Tuesday, December 31, 2013

An Obligatory Post About New Year's

You may or may not know that I always, always have terrible new year's eves.
For as long as I can remember.
It's almost like, I want so much to have an amazing new year's eve that I jinx myself every year.

Last year, Solo was in a bad mood as we got ready to head to a friend's party out of town.
Then on the way there, he decided to stop at every conceivable chance to run an errand.
THEN to add fuel to already volatile situation, he invited his friend and his friend's then girlfriend (who were nothing but drama and were instigators in our horrible evening).
& I was really upset that we were going to be late and miss midnight and that by the time we got there, everyone would be drunk already.
We didn't miss midnight but we didn't kiss each other & ultimately, we got into an argument that ended with me sleeping in my freezing car that night to prove a point. What point was that? Apparently, that I was so mad I could sleep in my fucking car. Whatever, it was dumb.

I'm skeptical about 2014.
Actually, I'm sort of terrified about 2014.
It's the first time in my life where I don't know what I'll be doing from month to month. I've always been a student, even now as I study for the bar again, I know at least where I'll be through February. But the rest of 2014 is anyone's guess & I'd be lying if I said I wasn't super fucking uncomfortable with that level of uncertainty.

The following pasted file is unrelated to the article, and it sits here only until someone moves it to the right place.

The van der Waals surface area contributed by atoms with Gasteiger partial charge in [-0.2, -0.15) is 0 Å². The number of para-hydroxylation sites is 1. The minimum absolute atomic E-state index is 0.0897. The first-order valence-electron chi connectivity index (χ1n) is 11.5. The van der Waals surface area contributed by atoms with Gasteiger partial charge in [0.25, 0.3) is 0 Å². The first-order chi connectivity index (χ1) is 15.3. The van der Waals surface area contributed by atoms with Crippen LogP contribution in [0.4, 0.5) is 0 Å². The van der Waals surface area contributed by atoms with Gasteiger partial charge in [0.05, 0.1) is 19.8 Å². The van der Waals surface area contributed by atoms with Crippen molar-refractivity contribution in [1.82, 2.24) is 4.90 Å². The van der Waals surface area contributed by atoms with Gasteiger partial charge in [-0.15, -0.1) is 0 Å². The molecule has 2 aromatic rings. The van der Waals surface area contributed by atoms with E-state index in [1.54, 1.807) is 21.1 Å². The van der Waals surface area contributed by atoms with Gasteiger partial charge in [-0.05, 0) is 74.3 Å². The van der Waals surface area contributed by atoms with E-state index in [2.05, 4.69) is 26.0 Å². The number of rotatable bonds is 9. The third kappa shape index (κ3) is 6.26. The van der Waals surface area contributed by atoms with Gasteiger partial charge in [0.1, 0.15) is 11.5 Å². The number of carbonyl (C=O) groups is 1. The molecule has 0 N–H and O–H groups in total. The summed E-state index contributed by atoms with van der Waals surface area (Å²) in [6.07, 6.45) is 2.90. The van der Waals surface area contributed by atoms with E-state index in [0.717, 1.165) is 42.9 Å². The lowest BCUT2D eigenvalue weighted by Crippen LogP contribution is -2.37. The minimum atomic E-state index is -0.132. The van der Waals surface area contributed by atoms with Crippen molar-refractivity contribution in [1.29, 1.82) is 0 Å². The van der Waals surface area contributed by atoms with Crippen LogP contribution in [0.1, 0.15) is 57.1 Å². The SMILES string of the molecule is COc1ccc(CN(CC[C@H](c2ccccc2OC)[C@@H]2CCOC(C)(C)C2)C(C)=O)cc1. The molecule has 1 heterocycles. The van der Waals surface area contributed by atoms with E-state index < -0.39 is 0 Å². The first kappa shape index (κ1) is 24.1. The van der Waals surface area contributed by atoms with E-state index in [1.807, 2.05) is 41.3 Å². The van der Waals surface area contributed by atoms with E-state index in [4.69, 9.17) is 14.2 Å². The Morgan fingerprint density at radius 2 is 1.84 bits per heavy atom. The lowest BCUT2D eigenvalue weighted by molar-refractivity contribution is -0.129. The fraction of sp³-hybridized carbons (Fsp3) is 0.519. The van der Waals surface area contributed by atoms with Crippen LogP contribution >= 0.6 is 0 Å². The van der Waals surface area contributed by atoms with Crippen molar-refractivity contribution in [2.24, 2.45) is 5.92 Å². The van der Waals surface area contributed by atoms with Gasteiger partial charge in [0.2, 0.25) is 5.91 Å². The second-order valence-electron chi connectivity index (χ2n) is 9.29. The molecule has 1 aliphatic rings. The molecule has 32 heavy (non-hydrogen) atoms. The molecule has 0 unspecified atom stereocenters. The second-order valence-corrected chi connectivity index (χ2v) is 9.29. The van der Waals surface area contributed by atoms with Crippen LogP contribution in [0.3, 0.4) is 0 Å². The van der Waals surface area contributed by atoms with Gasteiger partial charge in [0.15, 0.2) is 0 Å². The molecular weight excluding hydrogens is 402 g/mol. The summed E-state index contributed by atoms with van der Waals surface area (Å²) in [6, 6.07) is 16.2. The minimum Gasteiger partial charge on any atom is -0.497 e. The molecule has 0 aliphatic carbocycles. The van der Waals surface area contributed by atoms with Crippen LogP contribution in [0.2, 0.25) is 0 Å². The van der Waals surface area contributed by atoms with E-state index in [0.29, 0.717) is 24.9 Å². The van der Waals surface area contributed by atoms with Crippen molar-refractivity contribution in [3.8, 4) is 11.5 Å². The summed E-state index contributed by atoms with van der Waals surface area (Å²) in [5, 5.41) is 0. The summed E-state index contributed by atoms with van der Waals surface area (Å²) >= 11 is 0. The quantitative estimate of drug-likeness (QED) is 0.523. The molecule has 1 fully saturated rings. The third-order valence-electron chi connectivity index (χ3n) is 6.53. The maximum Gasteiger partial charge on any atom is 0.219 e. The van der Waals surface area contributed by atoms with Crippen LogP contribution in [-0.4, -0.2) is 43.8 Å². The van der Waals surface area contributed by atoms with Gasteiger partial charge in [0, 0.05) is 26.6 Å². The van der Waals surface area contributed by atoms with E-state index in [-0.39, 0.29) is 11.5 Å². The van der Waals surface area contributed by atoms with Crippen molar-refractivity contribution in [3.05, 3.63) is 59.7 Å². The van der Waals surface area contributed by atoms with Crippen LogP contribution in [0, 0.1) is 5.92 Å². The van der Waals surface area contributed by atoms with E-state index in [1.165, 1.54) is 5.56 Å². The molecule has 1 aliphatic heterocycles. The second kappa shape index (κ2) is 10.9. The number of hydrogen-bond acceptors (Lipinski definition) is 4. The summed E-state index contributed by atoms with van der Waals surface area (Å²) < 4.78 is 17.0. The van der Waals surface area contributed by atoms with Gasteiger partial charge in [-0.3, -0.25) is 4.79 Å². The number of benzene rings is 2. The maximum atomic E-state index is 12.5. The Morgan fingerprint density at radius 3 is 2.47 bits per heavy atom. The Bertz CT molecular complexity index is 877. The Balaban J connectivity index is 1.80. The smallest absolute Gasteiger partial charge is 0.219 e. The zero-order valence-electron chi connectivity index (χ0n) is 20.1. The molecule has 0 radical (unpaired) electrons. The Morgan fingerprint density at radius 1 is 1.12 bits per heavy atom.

And as afraid of 2014 as I am, I'm pretty excited for tomorrow night.
I'm going to the same party I went to last year with the same people.
In the short time I've been in Austin, I've become really close to this group--made up of my brother's friends--and I feel really lucky to have been taken in by them. They amaze me with their senses of humor and kindness & it's even better to be able to spend so much time with my brother.
It's the first new year's eve in a million years (give or take) that I'll be single. Which, is probably a good thing since having boyfriends over the last several years hasn't really contributed anything positive on new year's.
& so, I guess what I'm getting at is: if tomorrow night is good (which I have a feeling it will be) but the rest of the year is shitty, that would still suck, but at least I'd be able to look back on those first few hours of 2014 warmly and remember how so many of the people I love were all together in the same room, having a good time.

Wednesday, December 25, 2013

You have to love

“Life will break you. Nobody can protect you from that, and living alone won’t either, for solitude will also break you with its yearning. You have to love. You have to feel. It is the reason you are here on earth. You are here to risk your heart. You are here to be swallowed up. And when it happens that you are broken, or betrayed, or left, or hurt, or death brushes near, let yourself sit by an apple tree and listen to the apples falling all around you in heaps, wasting their sweetness. Tell yourself you tasted as many as you could.”